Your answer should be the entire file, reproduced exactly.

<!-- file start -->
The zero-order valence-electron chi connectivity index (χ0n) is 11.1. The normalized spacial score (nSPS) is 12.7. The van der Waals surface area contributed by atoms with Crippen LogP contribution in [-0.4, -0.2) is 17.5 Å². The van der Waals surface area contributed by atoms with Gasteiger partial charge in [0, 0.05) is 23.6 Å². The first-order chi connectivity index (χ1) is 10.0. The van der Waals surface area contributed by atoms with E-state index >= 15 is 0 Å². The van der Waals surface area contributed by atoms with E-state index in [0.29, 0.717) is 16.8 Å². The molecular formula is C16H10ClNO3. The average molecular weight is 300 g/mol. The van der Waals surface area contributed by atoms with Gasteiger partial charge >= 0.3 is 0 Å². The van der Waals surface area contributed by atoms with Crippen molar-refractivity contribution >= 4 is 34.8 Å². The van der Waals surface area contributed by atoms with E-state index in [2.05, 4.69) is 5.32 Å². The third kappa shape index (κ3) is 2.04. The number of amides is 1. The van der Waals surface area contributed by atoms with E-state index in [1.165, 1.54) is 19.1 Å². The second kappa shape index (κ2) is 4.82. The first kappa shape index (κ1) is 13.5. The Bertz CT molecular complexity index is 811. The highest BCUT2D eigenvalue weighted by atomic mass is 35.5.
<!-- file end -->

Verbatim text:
The zero-order valence-electron chi connectivity index (χ0n) is 11.1. The normalized spacial score (nSPS) is 12.7. The van der Waals surface area contributed by atoms with Crippen LogP contribution in [-0.4, -0.2) is 17.5 Å². The van der Waals surface area contributed by atoms with Gasteiger partial charge in [0, 0.05) is 23.6 Å². The first-order chi connectivity index (χ1) is 10.0. The van der Waals surface area contributed by atoms with E-state index >= 15 is 0 Å². The van der Waals surface area contributed by atoms with E-state index in [0.29, 0.717) is 16.8 Å². The molecular formula is C16H10ClNO3. The average molecular weight is 300 g/mol. The van der Waals surface area contributed by atoms with Gasteiger partial charge >= 0.3 is 0 Å². The van der Waals surface area contributed by atoms with Crippen molar-refractivity contribution >= 4 is 34.8 Å². The van der Waals surface area contributed by atoms with E-state index in [2.05, 4.69) is 5.32 Å². The third kappa shape index (κ3) is 2.04. The number of amides is 1. The van der Waals surface area contributed by atoms with E-state index in [1.165, 1.54) is 19.1 Å². The second kappa shape index (κ2) is 4.82. The first kappa shape index (κ1) is 13.5. The Bertz CT molecular complexity index is 811. The highest BCUT2D eigenvalue weighted by atomic mass is 35.5.